Close to the hamlet of Ellary at the head of Loch Caolisport on the Kintyre peninsula lies a cave.
Surrounded by trees, bracken, jaggies and ferns you wouldn’t know it was there and would be unlikely to find it as there is little sign of anything in the area other than a tiny unpaved car-park, a small sign and a narrow trail leading to the cave entrance beyond a derelict and overgrown little chapel..
This is St Columba’s cave St Columba was an Irish abott and evangelical missionary who was part of the group credited with spreading Christianity to the gaels and picts of Dalriada / Scotland in the Hiberno-Scottish mission which began in 563 a.d..
Columba is documented as landing at Dunaverty at the far South of the Kintyre peninsula before founding his abbey on Iona and local tradition asserts Columba came here en route. My family holidays were spent near Kilberry on the Kintyre peninsula and I guess this is where my fascination with this cave stems from. We must have visited when I was a child and I have since visited several time as an adult. I keep being drawn back … I could not even think of passing nearby with out stopping off. Generally to see what fresh offerings have been made … left on the dry-stone altar these offering range from candles(ticks), painted rocks with devotions, Sr Bridgid’s crosses … all manner of things.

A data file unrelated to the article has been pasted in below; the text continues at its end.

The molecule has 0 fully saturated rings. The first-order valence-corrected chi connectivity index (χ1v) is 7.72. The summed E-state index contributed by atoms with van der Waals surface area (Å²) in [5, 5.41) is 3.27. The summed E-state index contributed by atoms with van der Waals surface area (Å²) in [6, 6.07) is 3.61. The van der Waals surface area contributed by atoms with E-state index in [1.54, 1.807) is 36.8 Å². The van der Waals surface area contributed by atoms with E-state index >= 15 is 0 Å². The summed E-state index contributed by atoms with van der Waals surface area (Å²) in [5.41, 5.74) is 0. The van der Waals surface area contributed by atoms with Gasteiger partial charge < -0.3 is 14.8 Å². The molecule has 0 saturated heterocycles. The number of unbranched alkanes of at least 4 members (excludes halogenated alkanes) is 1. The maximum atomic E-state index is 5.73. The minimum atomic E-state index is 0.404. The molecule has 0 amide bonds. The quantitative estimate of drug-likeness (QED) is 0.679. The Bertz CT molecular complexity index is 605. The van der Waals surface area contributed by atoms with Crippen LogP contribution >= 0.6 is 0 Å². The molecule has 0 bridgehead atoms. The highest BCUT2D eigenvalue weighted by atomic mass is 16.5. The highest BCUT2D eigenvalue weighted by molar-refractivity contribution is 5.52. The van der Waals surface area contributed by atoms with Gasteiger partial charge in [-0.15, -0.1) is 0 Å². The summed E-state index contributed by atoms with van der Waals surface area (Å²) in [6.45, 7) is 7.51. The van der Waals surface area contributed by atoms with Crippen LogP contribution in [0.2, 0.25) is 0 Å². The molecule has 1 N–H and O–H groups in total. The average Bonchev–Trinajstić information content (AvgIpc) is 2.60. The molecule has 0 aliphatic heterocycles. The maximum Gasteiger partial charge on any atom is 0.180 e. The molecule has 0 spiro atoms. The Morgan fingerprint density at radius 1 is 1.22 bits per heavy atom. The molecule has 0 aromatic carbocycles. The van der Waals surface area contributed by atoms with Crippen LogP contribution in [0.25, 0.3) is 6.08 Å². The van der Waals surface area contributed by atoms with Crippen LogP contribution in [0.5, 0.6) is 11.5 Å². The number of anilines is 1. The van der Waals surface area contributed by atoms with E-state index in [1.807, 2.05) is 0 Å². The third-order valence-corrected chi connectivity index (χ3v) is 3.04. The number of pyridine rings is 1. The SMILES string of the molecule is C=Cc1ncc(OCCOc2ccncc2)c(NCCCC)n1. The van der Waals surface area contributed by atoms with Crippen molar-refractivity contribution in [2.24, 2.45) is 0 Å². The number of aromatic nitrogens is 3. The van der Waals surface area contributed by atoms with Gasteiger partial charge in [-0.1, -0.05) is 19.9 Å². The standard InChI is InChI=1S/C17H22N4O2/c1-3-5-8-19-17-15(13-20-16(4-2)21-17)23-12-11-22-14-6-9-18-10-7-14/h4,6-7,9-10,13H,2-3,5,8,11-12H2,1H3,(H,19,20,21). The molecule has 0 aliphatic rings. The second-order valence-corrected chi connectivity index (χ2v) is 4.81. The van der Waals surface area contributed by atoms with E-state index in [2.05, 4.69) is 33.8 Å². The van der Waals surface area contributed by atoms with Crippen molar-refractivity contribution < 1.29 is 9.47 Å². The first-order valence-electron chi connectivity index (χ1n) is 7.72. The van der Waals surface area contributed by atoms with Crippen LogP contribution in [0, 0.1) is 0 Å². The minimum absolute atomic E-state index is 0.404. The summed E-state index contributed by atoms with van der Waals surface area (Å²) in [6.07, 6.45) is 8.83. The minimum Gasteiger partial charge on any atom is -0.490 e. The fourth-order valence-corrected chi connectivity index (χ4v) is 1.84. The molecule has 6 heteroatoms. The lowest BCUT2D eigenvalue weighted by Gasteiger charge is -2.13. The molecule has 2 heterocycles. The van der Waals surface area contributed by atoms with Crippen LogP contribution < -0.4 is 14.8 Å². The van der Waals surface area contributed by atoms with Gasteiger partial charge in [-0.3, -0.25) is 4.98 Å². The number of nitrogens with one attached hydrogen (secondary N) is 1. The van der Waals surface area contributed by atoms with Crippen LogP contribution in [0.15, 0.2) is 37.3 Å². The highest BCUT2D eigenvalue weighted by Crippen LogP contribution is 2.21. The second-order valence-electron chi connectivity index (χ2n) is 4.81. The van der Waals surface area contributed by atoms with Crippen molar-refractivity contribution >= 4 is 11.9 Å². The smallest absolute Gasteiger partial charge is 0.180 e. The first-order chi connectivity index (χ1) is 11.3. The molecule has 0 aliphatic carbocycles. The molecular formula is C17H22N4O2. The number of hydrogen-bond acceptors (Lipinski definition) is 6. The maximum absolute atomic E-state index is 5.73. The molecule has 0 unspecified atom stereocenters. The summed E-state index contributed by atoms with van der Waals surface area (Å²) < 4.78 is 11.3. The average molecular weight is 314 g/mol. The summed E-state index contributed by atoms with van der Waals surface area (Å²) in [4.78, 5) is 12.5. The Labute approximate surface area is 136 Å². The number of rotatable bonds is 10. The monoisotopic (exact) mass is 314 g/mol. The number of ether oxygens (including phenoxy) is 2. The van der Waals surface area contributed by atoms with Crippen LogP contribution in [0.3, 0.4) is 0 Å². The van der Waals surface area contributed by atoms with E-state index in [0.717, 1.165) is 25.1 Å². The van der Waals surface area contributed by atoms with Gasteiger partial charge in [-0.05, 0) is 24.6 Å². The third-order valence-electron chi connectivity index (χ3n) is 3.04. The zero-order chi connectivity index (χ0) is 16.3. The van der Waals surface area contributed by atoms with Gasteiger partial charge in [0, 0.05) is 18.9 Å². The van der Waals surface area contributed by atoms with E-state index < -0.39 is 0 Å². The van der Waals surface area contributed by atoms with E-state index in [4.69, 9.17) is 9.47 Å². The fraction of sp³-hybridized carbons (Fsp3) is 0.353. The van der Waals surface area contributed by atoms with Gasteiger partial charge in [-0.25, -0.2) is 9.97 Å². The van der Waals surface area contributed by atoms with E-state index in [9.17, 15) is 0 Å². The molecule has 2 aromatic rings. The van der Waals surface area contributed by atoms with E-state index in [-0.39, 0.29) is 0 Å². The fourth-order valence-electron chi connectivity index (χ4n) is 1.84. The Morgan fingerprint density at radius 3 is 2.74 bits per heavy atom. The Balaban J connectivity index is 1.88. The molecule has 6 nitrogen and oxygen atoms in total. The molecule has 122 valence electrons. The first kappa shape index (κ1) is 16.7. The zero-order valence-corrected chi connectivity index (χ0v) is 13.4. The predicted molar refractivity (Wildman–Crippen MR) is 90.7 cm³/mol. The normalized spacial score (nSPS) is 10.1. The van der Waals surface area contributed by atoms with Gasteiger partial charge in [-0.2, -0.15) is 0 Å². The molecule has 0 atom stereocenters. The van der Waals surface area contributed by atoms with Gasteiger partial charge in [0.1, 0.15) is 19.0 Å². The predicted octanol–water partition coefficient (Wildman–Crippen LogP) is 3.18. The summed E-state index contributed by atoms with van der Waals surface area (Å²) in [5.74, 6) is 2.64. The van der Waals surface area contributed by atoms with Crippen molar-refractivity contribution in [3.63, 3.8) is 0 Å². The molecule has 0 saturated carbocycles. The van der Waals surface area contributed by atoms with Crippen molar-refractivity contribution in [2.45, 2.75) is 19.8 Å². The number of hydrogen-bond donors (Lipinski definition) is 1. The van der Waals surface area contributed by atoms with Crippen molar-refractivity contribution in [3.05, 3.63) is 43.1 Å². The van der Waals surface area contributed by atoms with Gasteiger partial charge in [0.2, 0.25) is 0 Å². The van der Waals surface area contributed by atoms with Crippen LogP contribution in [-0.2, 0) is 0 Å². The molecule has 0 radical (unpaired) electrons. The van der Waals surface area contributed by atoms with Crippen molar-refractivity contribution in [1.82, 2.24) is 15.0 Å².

The cave is fascinating, not just for the altar but you will also see a cross carved into the cave wall above the altar and a bowl carved out of solid rock either by hand or a ceaseless drip from the cave roof. Two graves were found lying East to West outside of the mouth of the cave and a further inhumation is reported as having been found in the form of a stone coffin back in the nineteenth century but no information exists as to it’s current whereabouts … lending a nice spooky air to the story. For anyone who is interested there’s an excellent piece on the cave here … much better than I could write and I’d be plagiarising if I just cut and pasted chunks of it …